Dallas Willard: The Divine Conspiracy Continued

It isn’t fair to criticize this book for not having the same impact that Willard’s earlier books did.  Much of it was published posthumously while other relevant parts simply echoed “worldview concerns.” Good stuff, no doubt, but no different than what Charles Colson said years ago. Nonetheless, there are key areas that shed light for the Christian thinker today.

The thesis of the book follows the title: continuing the Divine Conspiracy by applying Christian knowledge in the marketplace.  Unlike other worldview, “let’s reclaim culture” books, this one actually engages in epistemology.

Any kind of public theology or ministry follows from Plato’s insights on the City. It is the division of labor.  Not everyone in the city can be a “jack-of-all trades.” Public leadership, therefore, recognizes that we divide our labors in the pursuit of goods (51).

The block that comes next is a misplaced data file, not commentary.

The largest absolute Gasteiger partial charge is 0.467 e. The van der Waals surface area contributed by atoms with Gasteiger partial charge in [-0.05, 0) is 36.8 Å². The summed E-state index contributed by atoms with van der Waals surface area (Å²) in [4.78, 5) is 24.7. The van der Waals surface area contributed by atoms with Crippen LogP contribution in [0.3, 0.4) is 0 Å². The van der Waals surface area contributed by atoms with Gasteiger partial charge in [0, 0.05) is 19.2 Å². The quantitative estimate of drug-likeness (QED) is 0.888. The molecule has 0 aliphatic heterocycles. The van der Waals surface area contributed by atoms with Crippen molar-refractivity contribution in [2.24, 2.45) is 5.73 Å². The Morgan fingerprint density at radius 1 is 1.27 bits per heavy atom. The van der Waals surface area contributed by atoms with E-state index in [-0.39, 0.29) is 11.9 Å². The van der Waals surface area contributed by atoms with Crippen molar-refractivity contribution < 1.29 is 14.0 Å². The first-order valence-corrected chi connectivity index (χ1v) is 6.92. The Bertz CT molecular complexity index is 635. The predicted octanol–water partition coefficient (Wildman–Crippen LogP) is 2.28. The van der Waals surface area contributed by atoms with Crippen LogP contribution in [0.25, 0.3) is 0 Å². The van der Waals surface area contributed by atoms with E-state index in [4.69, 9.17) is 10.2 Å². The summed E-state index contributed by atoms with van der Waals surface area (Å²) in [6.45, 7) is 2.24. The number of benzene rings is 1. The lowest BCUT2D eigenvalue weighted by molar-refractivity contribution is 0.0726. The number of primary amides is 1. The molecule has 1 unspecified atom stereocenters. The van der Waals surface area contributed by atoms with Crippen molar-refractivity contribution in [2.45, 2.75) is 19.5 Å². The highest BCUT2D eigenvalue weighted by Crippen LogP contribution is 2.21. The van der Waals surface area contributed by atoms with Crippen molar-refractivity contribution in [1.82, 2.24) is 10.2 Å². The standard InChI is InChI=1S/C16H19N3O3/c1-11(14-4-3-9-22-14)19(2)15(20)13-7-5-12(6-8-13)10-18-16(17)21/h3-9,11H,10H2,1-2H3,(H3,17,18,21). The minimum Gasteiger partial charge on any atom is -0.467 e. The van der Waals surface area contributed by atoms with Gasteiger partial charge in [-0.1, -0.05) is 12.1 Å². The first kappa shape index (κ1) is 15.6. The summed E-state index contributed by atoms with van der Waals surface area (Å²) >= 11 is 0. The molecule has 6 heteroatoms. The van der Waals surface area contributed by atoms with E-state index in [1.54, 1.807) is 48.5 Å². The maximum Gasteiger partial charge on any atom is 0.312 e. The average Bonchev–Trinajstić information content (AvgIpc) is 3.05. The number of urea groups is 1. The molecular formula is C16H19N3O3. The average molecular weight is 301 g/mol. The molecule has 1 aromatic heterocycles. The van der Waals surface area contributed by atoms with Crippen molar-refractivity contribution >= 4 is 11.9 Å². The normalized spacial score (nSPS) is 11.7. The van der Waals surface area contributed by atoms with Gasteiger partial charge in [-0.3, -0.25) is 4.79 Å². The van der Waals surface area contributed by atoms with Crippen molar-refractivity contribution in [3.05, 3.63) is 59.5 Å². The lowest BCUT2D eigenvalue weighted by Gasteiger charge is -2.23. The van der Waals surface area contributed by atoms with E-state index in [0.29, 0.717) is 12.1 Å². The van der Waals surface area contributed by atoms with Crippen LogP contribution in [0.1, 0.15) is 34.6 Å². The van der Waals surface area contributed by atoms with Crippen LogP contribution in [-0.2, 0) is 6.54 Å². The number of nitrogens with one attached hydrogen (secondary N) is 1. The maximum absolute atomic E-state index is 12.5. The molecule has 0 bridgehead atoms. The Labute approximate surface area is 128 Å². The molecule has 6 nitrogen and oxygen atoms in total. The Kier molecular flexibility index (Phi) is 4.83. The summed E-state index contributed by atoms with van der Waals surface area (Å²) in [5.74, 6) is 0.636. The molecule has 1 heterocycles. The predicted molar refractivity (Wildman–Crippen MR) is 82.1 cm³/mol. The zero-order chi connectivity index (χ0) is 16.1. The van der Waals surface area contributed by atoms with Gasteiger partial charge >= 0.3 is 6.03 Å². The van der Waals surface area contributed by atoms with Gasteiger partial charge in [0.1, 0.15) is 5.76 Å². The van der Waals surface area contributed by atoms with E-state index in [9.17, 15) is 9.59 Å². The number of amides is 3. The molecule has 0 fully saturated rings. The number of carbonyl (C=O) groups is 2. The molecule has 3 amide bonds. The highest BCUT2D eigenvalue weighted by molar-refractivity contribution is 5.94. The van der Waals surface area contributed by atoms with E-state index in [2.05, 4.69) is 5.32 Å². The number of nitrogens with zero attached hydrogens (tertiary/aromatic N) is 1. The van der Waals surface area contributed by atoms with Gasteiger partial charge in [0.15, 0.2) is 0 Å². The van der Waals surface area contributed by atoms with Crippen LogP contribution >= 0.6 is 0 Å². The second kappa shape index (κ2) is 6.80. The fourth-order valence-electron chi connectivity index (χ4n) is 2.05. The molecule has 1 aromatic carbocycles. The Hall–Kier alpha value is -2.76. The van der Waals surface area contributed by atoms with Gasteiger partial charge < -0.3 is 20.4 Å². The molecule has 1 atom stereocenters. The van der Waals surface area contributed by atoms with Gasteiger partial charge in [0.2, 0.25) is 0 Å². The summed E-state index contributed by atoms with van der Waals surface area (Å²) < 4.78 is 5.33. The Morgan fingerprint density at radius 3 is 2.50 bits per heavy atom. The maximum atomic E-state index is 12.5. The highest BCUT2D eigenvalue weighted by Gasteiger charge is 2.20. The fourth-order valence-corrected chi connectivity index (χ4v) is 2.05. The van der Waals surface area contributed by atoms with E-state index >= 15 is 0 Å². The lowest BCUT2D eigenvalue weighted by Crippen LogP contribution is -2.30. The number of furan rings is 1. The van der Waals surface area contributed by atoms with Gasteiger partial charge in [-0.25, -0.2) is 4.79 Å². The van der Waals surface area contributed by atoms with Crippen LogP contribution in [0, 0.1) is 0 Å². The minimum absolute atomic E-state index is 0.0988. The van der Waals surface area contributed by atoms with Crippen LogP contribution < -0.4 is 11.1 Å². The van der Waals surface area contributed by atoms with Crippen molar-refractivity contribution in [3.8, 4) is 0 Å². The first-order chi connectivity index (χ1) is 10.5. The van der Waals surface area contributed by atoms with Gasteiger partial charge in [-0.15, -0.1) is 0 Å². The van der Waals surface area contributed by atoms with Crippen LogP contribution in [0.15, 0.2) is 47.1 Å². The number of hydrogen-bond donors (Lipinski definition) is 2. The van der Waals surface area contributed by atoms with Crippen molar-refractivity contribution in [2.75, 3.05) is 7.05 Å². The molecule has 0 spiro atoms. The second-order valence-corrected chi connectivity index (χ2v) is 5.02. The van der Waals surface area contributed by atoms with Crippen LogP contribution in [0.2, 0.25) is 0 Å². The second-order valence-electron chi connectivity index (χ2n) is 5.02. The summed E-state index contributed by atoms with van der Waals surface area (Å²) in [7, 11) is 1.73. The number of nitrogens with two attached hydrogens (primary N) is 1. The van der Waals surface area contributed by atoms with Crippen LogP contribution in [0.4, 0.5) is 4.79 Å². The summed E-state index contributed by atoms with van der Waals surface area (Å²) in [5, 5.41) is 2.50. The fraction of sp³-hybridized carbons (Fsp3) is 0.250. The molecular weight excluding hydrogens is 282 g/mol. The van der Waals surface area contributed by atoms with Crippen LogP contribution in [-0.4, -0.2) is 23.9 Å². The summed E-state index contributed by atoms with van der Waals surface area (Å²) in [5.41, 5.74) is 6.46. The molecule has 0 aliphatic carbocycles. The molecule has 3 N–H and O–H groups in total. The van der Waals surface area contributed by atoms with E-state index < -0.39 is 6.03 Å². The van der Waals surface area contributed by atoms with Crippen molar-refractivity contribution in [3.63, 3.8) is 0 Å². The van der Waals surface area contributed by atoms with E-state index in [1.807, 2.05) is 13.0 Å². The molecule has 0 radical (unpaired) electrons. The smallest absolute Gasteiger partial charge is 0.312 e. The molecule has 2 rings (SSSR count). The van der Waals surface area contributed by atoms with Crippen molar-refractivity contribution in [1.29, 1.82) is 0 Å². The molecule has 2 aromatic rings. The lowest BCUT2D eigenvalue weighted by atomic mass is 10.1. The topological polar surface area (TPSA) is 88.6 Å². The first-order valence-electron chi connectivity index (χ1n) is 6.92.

Moral Theory

  1. A right action is one that is not wrong (94ff).
    2. An action is right if it is the kind of action a good person would do.
  2. A morally good person cultivates understanding of the various “goods.”

What are goods? “These are things and qualities that represent, illustrate, and point us to what the Good is like” (102).  Goods are “noble and virtuous ways of acting and being in both individual and communal life.”

Knowledge: “the capacity to represent things as they are on an appropriate basis of thought and experience” (139). Knowledge gives one authority to speak in an area.

“Take-home points”

*We are participants in God’s grace, not merely passive recipients.  Willard, though not Reformed, isn’t saying this in a “see my good works for salvation” sense.  We are coworking with God in his programme for the world (21).

*Shalom: the enduring, “encompassing experience and expectation of restful, secure, holistic wellbeing” (30).

Justice: simply, the greater good (Plato). It is shown and understood by the consequences of its presence (49).

“I am not influenced by the expectation of promotion or pecuniary reward. I wish to be useful, and every kind of service necessary for the public good becomes honorable by being necessary.”

~Captain Nathan Hale, 1776



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